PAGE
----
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Showing posts from 2014

Catechism #52

Q. Where is Christ now? A. Christ sits in heaven at the right hand of the Father, making intercession for the saints. Forty days after Jesus rose from the dead He ascended back into heaven. His absence from earth made way for the Holy Spirit to indwell believers, so Jesus told His disciples it was good that He left (John 16:7). When Jesus left He didn’t retire to South Florida, nor did He go to heaven to twiddle His thumbs and wait for the rapture. He is busy today sitting at the right hand of the Father, serving as our advocate. Romans 8:34 says Jesus, “indeed is interceding for us (also see Hebrews 7:25).” This work of intercession means Jesus speaks to God on our behalf. This is comparable to the role of a defense attorney. Why do we need an attorney? Because there is a prosecutor bringing horrible charges against us, and unfortunately, the charges are all true. Revelation 12:10 says Satan is “the accuser of the brethren” who has been accusing us “day and night

Pain-Capable Unborn Child Protection Act

I want to let you know about the Pain-Capable Unborn Child Protection Act. This proposed legislation would protect from abortion all unborn children who are capable of feeling pain. There is substantial medical evidence that demonstrates the ability of unborn children to feel pain from at least 20 weeks after conception. What we know 1.       By 20 weeks after fertilization all the physical structures necessary to experience pain have developed. 2.       Unborn children react to painful stimuli, and their hormonal reactions consistent with pain can be measured. 3.       For the purpose of surgery with unborn children, fetal anesthesia is routinely administered. 4.       Abortion methods used on babies are painful. What we need 1.       10 states have passed the Pain-Capable Unborn Child Protection Act. 2.       Last year South Carolina’s House of Representatives passed the bill, but it died in the Senate when the clock ran out. 3.       This year the bill as b

Catechism #51

Q. Will believers be judged when they die? A. Believers will stand in the Bema Seat, a place of rewards and loss of rewards. When believers die they will stand before the Lord in judgment. Hebrews 9:27 says, “it is appointed unto men to die once, and after this the judgment.” Before we enter heaven we will face the Lord in judgment. Those who refused God’s free gift of salvation will be cast into hell (Matthew 7:21-23), while those saved by God will hear, “Well done, good and faithful servant (Matthew 25:21, 23).” There is, however, more to the believer’s judgment than just admittance into heaven. The Bible speaks of rewards that will be bestowed upon believers for their work on earth. There are five crowns recorded in the New Testament that will be given out for different reasons, and these crowns will eventually be cast at the feet of Jesus in worship (Revelation 4:10). The Greek work used for judgment is bema , which referred to the place where the judge stood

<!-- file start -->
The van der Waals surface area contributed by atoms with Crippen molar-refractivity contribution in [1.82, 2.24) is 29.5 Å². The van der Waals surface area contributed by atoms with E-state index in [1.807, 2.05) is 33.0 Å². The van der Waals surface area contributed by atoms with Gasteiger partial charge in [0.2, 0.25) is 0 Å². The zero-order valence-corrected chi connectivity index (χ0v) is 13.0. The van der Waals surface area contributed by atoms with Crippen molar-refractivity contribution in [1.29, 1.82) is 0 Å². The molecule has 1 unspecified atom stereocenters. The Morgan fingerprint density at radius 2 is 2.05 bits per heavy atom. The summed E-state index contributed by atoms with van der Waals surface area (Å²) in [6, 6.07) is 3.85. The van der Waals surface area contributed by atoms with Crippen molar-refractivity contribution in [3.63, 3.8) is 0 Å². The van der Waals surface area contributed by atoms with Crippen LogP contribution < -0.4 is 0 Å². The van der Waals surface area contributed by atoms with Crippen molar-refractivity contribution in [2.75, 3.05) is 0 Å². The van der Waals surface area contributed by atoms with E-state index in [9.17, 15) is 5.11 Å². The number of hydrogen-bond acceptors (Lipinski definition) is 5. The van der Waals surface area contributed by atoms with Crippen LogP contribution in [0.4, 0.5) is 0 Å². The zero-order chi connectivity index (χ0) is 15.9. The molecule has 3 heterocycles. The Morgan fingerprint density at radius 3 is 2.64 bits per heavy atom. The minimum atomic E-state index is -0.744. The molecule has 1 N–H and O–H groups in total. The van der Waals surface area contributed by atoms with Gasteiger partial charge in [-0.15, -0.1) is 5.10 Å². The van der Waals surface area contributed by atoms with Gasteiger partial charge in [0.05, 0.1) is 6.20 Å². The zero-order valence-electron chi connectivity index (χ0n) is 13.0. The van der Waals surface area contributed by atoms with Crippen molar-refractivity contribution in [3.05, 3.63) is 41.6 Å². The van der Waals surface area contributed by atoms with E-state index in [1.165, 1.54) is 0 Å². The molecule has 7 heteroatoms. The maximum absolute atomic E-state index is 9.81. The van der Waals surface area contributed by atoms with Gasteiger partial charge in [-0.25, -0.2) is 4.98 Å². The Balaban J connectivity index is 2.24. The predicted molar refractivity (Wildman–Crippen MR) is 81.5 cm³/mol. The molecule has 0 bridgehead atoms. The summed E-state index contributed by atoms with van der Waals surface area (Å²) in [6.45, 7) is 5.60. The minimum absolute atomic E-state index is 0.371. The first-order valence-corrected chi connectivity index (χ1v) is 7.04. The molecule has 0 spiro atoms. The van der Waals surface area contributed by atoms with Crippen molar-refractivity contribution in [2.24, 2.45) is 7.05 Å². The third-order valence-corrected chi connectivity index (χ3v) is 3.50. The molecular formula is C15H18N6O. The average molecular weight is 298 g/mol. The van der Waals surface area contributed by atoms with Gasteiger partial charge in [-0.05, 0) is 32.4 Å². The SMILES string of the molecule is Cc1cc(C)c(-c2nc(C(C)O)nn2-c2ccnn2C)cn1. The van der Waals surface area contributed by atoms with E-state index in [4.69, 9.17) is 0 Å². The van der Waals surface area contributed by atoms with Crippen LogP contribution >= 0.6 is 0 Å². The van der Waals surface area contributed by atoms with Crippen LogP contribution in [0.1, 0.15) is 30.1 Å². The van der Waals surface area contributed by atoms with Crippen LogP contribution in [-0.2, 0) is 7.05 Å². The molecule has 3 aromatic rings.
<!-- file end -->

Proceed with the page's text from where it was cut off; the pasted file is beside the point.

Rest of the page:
Catechism #50

Q. Will Jesus ever come back to earth? A. Jesus will not come back to earth during the rapture, but He will at the Second Coming .   There is a common misconception that Jesus’ second coming and the rapture are the same event. People make comments about when “Jesus comes back to earth at the rapture,” but that will not actually happen. When describing the rapture Paul said we will “meet the Lord in the air (1 Thessalonians 4:17).” Jesus’ feet will not touch down on this planet; instead, we will be “caught up” (which is what rapture means) with Him in the clouds and taken to heaven. Different people have different views about when the rapture will occur in relation to the Great Tribulation described in Revelation. Some believe the rapture will occur before the Tribulation begins (pre-tribulation), some believe it will occur at the midpoint (mid-tribulation), and others believe it will be after the tribulation has ended (post-tribulation). Despite the differences, it i

Virgin Doesn't Mean Virgin

One of the most common facts about the Christmas story and the birth of the baby Jesus is the miraculous nature in which He was born—to a virgin. In both Testaments of the Bible the virgin birth is mentioned; it is prophesied in Isaiah 7:14, then fulfilled in Matthew 1:23. The word virgin is peppered throughout Matthew and Luke’s account of the birth, as well as in Isaiah’s prophecy. Some like to point out that the word virgin doesn’t just refer to a person who has never had intercourse, but that it can also simply mean a young girl or bride. Does this present a problem to the biblical account? If Mary was not a virgin then the birth of Jesus doesn’t involve the supernatural elements of divinity. But the truth is that it really doesn’t matter what the word virgin means. Consider a few things. First, since it was against the law for any unmarried people to engage in intercourse, all young girls were virgins. The terms were interchangeable, and Mary would have been